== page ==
Here's an interesting factoid: People tend to incur a median overdraft fee of $34 on debit card transactions of $24 or less, but deposit money to cover the charge within three days, according to the Consumer Financial Protection Bureau.
But here's a scary thought: That's the equivalent of a loan with an annual rate of 17,000 percent. Ouch.
That calculation is featured in a new study on overdraft released Thursday by the CFPB. The report raises concerns about the impact of regulation that forced banks to get consent before charging customers fees for covering ATM and debit card transactions that overdraw their accounts.
Despite this "opt-in" policy, the CFPB said overdrafts continue to impose heavy costs on consumers who have low account balances. About 8 percent of customers at the nation's largest banks incur nearly 75 percent of all overdraft fees, according to the study. That figure jibes with an earlier study from the Federal Deposit Insurance Corp. that also said nearly 50 percent of young adults incurred overdraft fees, with some recording more than 10 overdrafts in a year.
"Opting in for overdraft coverage for debit card and ATM transactions is an expensive way to manage a checking account," said CFPB Director Richard Cordray, on a call with reporters. "Consumers use their debit cards nearly three times as often as they write checks or pay bills online. As a result, consumers who opt in find that overdraft fees can pile up quickly on smaller debit card purchases."
When the Federal Reserve imposed the opt-in policy in 2010, it did not apply to checks or automated withdrawals, known as Automated Clearing House (ACH) payments. In those cases, banks and credit unions can choose to reject or cover the transaction, which would result in a non-sufficient funds fee. Or if the banks decides to cover the difference, it can hit the customer with an overdraft fee, regardless of whether the person opted in for the debit card coverage.
Consumers who opt-in for overdraft services are on average paying nearly $260 per year in overdraft and non-sufficient fees, compared to about $35 for folks who opt out. Opted-in accounts are three times as likely to have more than 10 overdrafts a year than account holders who wave off the service.
Banks may not be pulling in the $37 billion in overdraft revenue that they did before the Fed rule, but the $31 billion they made last year off of the service is nothing to sneeze at either.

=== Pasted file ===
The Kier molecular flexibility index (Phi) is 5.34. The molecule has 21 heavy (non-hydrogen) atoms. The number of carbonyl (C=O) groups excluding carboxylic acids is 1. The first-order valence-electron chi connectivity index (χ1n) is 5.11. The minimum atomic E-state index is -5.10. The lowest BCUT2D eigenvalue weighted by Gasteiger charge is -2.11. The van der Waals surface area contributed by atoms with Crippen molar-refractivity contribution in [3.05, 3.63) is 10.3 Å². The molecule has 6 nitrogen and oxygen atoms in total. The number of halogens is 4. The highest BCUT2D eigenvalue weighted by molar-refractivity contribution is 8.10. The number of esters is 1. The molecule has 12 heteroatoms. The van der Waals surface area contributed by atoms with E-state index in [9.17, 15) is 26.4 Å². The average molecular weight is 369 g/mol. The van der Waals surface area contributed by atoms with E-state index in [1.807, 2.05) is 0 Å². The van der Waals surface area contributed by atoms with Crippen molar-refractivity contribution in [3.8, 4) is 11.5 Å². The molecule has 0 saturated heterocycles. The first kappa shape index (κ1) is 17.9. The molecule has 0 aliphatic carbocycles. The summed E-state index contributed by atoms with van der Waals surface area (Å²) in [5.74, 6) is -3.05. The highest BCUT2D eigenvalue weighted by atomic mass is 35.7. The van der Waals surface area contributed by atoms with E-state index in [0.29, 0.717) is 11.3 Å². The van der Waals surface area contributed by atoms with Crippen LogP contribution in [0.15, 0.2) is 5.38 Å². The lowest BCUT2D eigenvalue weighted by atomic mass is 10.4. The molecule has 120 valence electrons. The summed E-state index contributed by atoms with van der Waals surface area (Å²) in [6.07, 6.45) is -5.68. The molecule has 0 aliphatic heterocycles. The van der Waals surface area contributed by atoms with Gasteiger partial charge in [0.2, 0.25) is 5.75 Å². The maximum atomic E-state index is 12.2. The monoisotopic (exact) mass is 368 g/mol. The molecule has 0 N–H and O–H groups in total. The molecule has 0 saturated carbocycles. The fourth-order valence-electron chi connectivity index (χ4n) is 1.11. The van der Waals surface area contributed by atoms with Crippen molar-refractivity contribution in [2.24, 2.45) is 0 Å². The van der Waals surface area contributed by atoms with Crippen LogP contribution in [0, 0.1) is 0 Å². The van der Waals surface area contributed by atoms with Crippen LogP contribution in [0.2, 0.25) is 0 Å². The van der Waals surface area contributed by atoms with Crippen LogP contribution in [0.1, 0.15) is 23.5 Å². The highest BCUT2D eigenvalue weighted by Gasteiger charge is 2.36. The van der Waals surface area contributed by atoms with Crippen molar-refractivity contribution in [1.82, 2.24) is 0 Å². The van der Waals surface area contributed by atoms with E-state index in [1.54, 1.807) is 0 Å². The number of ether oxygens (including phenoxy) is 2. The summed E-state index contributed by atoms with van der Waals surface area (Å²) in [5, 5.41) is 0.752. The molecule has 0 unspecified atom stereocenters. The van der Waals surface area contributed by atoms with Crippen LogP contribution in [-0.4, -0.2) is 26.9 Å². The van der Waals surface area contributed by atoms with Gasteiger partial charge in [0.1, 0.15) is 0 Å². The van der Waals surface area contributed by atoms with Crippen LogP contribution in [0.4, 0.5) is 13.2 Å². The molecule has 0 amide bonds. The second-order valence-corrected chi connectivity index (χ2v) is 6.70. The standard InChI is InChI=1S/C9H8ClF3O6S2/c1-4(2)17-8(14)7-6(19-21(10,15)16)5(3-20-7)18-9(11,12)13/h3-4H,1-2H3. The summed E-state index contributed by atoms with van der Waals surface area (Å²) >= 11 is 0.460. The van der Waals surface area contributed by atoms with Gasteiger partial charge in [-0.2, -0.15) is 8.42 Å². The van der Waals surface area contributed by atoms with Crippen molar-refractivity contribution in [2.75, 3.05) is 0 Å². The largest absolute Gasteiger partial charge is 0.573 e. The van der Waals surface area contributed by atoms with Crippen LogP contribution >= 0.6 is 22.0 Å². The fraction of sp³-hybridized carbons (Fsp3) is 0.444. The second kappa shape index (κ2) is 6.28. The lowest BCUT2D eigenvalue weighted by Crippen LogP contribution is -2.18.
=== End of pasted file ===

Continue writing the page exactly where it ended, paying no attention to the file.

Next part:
“Banks offer this optional service to help consumers properly manage their deposit accounts," said Richard Hunt, chief executive of the Consumer Bankers Association."Studies have shown consumers value and appreciate the ability to cover expenses when they need.”
In fairness, the industry has made some significant strides in reducing your chances of getting hit with an overdraft charge.
Over half of the country's biggest banks now have a "de minimis" balance, a threshold for overdraft, according to research firm Moebs Services. That means if you overdraw your account by $6 at a bank with a $8 de minimis, you won't get hit with a fee. Nearly two thirds of big banks are also limiting how many times a customer can be hit with overdraft fees in one day, from as little as two fees to as high as 12 in one day.
While the CFPB applauded such efforts on the parts of the industry, the bureau said problems still persist.
"Nothing in this report implies that banks and credit unions should be precluded from offering overdraft coverage," Cordray said. "But we need to determine whether current overdraft practices are causing the kind of consumer harm that the federal consumer protection laws are designed to prevent."
CFPB, which has jurisdiction over banks with more than $10 billion in assets, said it plans to continue studying overdraft before handing down any new rules. The bureau is expected to propose overdraft rules next year.
CBA's Hunt said, "We strongly urge policymakers to be cautious in their approach to regulating overdraft and to avoid completely eliminating the consumer’s ability to choose."
Officials at the bureau have taken an interest in the impact on low-income and young consumers as well as whether banks are clearly disclosing the terms of their overdraft programs.
Advocacy groups have warned that many consumers receive misleading information about overdraft protection and, in some cases, may not even know that they can opt out of the service. They have also raised alarms about banks maximizing the number of overdraft fees by processing transactions from largest to smallest, rather than in the order they occur. This so-called reordering, which can drain a consumer's account and trigger multiple overdraft fees, is also being reviewed by the CFPB.